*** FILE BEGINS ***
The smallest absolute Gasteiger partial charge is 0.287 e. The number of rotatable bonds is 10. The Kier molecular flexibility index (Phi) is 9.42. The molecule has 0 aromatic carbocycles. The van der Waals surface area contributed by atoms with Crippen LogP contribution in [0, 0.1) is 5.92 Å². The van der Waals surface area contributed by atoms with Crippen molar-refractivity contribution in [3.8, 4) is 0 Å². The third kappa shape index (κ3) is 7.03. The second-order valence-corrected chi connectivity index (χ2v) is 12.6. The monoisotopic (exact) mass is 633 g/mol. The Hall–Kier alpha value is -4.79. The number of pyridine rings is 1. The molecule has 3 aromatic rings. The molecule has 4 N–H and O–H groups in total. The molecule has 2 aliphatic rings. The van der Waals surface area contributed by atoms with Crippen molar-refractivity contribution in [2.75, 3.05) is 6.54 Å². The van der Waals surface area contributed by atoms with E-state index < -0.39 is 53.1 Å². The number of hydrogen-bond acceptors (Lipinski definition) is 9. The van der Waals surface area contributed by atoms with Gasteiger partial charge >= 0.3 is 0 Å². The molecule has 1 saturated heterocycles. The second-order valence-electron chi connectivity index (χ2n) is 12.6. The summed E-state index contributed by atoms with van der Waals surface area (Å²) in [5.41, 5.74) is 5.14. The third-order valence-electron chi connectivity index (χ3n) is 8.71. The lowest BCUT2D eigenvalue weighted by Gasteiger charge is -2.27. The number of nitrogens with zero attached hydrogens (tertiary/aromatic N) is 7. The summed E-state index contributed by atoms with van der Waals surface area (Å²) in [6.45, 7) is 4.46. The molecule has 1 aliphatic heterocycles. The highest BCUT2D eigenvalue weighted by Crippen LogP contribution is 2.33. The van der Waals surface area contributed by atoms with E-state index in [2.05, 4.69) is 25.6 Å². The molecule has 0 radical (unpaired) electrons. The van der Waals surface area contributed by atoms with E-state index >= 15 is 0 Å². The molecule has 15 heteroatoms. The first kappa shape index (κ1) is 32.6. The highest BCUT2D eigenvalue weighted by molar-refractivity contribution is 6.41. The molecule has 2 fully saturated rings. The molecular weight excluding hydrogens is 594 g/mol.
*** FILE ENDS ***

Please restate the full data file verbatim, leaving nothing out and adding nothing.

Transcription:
The smallest absolute Gasteiger partial charge is 0.287 e. The number of rotatable bonds is 10. The Kier molecular flexibility index (Phi) is 9.42. The molecule has 0 aromatic carbocycles. The van der Waals surface area contributed by atoms with Crippen LogP contribution in [0, 0.1) is 5.92 Å². The van der Waals surface area contributed by atoms with Crippen molar-refractivity contribution in [3.8, 4) is 0 Å². The third kappa shape index (κ3) is 7.03. The second-order valence-corrected chi connectivity index (χ2v) is 12.6. The monoisotopic (exact) mass is 633 g/mol. The Hall–Kier alpha value is -4.79. The number of pyridine rings is 1. The molecule has 3 aromatic rings. The molecule has 4 N–H and O–H groups in total. The molecule has 2 aliphatic rings. The van der Waals surface area contributed by atoms with Crippen molar-refractivity contribution in [2.75, 3.05) is 6.54 Å². The van der Waals surface area contributed by atoms with E-state index < -0.39 is 53.1 Å². The number of hydrogen-bond acceptors (Lipinski definition) is 9. The van der Waals surface area contributed by atoms with Gasteiger partial charge >= 0.3 is 0 Å². The molecule has 1 saturated heterocycles. The second-order valence-electron chi connectivity index (χ2n) is 12.6. The summed E-state index contributed by atoms with van der Waals surface area (Å²) in [5.41, 5.74) is 5.14. The third-order valence-electron chi connectivity index (χ3n) is 8.71. The lowest BCUT2D eigenvalue weighted by Gasteiger charge is -2.27. The number of nitrogens with zero attached hydrogens (tertiary/aromatic N) is 7. The summed E-state index contributed by atoms with van der Waals surface area (Å²) in [6.45, 7) is 4.46. The molecule has 1 aliphatic heterocycles. The highest BCUT2D eigenvalue weighted by Crippen LogP contribution is 2.33. The van der Waals surface area contributed by atoms with E-state index in [2.05, 4.69) is 25.6 Å². The molecule has 0 radical (unpaired) electrons. The van der Waals surface area contributed by atoms with E-state index >= 15 is 0 Å². The molecule has 15 heteroatoms. The first kappa shape index (κ1) is 32.6. The highest BCUT2D eigenvalue weighted by molar-refractivity contribution is 6.41. The molecule has 2 fully saturated rings. The molecular weight excluding hydrogens is 594 g/mol.